Marine Fisheries Research

The waters along Florida’s coastline attract millions of recreational anglers and thousands of commercial fishers. Marine Fisheries Research biologists study the fish and invertebrates found in the state’s saltwater environments, gathering data important for the management of these species. The section’s research includes collecting and analyzing fishing data, monitoring species status and abundance, investigating biological information, and breeding and rearing certain species to enhance or rebuild their populations.

Section Contacts

Luiz Barbieri,
Section Administrator

    Annual Budget
    including grants

    Highlights on Current Research

    Improving Fisheries-Dependent Data Collection

    The Fisheries-Dependent Monitoring (FDM) program has implemented a three-year study to develop a biological sampling program to improve stock assessments in the South Atlantic for popular recreational targets.   Read More >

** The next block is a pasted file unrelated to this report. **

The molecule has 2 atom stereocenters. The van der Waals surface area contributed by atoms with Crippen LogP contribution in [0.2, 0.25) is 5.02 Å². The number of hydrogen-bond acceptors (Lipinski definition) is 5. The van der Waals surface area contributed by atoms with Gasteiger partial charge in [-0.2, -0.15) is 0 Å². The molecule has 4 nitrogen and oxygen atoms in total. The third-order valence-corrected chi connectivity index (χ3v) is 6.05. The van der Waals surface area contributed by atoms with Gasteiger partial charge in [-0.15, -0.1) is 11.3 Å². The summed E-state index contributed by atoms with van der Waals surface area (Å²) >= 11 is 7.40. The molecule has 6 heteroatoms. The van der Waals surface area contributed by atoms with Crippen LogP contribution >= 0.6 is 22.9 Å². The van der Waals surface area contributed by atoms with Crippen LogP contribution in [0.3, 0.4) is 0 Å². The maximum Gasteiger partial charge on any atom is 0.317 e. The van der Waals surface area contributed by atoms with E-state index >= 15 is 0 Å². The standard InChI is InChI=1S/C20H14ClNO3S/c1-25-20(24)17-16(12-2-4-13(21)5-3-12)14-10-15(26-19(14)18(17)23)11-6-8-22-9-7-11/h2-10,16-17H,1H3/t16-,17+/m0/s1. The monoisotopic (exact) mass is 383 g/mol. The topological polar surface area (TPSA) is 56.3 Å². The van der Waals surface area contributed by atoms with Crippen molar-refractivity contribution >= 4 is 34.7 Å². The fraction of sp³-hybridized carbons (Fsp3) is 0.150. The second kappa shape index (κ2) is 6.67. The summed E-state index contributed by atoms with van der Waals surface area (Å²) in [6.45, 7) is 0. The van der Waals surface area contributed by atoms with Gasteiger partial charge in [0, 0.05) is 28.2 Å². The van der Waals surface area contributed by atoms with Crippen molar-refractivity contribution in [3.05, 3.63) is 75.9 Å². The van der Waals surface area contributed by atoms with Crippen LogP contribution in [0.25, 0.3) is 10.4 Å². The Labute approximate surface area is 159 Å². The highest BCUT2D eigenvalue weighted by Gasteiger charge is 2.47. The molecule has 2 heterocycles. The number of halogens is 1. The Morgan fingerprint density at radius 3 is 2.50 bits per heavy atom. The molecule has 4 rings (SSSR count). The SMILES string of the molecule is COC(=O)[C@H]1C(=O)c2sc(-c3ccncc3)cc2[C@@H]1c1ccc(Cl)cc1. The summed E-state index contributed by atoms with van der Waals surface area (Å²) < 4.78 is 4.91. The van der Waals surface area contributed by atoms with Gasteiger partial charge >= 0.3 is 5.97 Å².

Sawfish Research

    FWRI scientists study the smalltooth sawfish in Florida to better understand and manage this endangered species.   Read More >

    Sample of Active Projects

    Woman and man tagging fish

    Amberjack Tagging

    Acoustic tagging and tracking with an extensive underwater acoustic receiver array system is being used to examine greater amberjack spawning site fidelity and movement ecology in the Florida Keys by Marine Fish Biology researchers. The sonic tags will transmit data for up to 10 years, allowing researchers to track individuals as they move to and from spawning areas.

    Coral underwater

    Harvesting Sun Corals

    FWRI researchers are currently studying sun corals, particularly their interactions with native corals and the potential impacts of collection on the species abundance and distribution. The collection of stony corals is prohibited throughout Florida. However, marine life collectors have expressed interest in collecting these invasive sun corals.

    Red snapper with tag

    Red Snapper Research

    Multiple tagging studies are currently being conducted to better understand red snapper movements and stock recovery. Red snapper in two Gulf of Mexico locations have been outfitted with acoustic tags to lend insight on site fidelity, movement patterns, catch and release mortality and catch rates.